The Road Movie

Rage, recklessness, and ridiculousness on the roads of Russia.

Hundreds of thousands of Russians drive every day without incident, and the Russian Federation trails far behind India and China in terms of fatalities per year, but the former USSR has the reputation for the most dangerous roads, thanks to the preponderance of dashboard cameras. Dmitrii Kalashnikov’s The Road Movie is composed entirely of footage of accidents, fights, and general mayhem on gray roads of Russia recorded by these cameras and uploaded to YouTube.

What it lacks in narrative structure, it makes up for with a brisk 67-minute running time and the knowledge it’s all authentic. Though there are occasional supercuts of the money shots of accidents — some of which surely involve fatalities — most sequences have a beginning, middle, and end. And while The Road Movie has plenty of flared tempers and countless F-bombs and more than a few straight-up crazy people, what’s remarkable is how sanguine many of the drivers are. You’d probably freak out if your car plunged down a hill into a river, but the occupants of the newly amphibious car in question are mostly just annoyed. Similarly, while the people driving through a forest fire appropriately call it “a nightmare,” they don’t bother to turn down the music blasting from their stereo. Oh, Motherfuckin’ Russia. Maybe we could learn something from you.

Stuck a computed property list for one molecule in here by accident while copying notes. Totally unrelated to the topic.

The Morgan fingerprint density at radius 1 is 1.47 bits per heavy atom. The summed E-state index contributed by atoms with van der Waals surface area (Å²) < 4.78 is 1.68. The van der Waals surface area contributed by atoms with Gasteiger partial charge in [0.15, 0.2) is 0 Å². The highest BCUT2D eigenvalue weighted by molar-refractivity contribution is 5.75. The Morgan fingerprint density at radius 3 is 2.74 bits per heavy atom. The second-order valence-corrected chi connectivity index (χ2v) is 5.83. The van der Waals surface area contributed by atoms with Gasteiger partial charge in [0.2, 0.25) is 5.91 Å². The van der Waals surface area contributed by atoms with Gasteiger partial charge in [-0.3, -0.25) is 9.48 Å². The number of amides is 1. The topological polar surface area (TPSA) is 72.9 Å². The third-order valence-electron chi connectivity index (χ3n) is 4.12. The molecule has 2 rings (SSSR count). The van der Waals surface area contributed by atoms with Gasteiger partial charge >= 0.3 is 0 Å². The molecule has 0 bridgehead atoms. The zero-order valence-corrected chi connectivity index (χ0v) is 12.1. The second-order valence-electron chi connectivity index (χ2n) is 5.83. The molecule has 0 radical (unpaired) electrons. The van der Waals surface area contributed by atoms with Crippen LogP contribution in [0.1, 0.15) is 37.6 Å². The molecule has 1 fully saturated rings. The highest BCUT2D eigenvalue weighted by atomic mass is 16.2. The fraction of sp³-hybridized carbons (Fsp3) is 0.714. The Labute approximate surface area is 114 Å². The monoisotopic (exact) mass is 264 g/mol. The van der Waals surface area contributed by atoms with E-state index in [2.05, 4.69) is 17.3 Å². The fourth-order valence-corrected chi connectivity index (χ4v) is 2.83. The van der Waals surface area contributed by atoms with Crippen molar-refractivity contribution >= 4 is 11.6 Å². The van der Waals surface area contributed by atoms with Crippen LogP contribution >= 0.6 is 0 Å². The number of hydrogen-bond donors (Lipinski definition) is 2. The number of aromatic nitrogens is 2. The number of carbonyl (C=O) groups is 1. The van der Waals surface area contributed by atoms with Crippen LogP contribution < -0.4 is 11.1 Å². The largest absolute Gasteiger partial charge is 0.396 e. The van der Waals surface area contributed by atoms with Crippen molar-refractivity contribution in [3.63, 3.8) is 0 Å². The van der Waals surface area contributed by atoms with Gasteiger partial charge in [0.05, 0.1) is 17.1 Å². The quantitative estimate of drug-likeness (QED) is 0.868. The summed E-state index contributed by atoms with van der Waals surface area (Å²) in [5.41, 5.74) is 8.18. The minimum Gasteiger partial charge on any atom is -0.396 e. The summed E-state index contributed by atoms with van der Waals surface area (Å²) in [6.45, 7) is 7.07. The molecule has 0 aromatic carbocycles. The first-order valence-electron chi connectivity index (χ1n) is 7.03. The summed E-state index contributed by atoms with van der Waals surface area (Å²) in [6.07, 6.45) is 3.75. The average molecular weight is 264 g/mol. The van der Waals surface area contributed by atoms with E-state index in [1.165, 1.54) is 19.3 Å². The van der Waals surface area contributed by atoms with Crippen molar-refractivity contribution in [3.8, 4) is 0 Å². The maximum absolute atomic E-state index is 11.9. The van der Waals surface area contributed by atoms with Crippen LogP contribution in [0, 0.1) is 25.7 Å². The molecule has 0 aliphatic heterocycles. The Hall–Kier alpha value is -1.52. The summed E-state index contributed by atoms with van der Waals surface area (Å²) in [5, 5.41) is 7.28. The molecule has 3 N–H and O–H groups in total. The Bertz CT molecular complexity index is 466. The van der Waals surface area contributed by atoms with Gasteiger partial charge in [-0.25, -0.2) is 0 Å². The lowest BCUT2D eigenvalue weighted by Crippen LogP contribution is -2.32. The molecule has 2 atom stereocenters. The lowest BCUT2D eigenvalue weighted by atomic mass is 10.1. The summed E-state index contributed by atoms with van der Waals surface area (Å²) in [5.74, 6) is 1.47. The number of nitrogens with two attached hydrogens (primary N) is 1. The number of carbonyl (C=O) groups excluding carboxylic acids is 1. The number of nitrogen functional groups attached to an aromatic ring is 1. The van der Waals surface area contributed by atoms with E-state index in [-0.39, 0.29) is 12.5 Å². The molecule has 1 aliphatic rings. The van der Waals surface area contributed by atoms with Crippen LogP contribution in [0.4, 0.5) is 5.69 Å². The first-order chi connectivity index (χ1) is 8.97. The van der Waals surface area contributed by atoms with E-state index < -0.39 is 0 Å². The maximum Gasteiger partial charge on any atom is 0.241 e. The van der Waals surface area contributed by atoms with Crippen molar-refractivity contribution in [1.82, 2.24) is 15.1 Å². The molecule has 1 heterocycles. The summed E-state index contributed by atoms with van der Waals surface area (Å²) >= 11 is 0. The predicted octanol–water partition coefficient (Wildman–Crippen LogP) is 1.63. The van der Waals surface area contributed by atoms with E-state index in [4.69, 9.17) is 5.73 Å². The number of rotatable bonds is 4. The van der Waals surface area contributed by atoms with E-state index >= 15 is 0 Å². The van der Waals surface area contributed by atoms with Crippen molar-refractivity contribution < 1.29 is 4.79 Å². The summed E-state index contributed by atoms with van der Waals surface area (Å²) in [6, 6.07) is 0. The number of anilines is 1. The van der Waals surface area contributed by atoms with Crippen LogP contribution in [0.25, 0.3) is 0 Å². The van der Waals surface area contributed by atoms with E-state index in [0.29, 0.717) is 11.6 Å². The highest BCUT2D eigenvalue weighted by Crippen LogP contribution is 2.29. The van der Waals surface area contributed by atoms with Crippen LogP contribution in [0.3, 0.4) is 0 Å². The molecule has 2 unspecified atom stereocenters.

Not rated. 
Opens Friday at the Roxie Theater.


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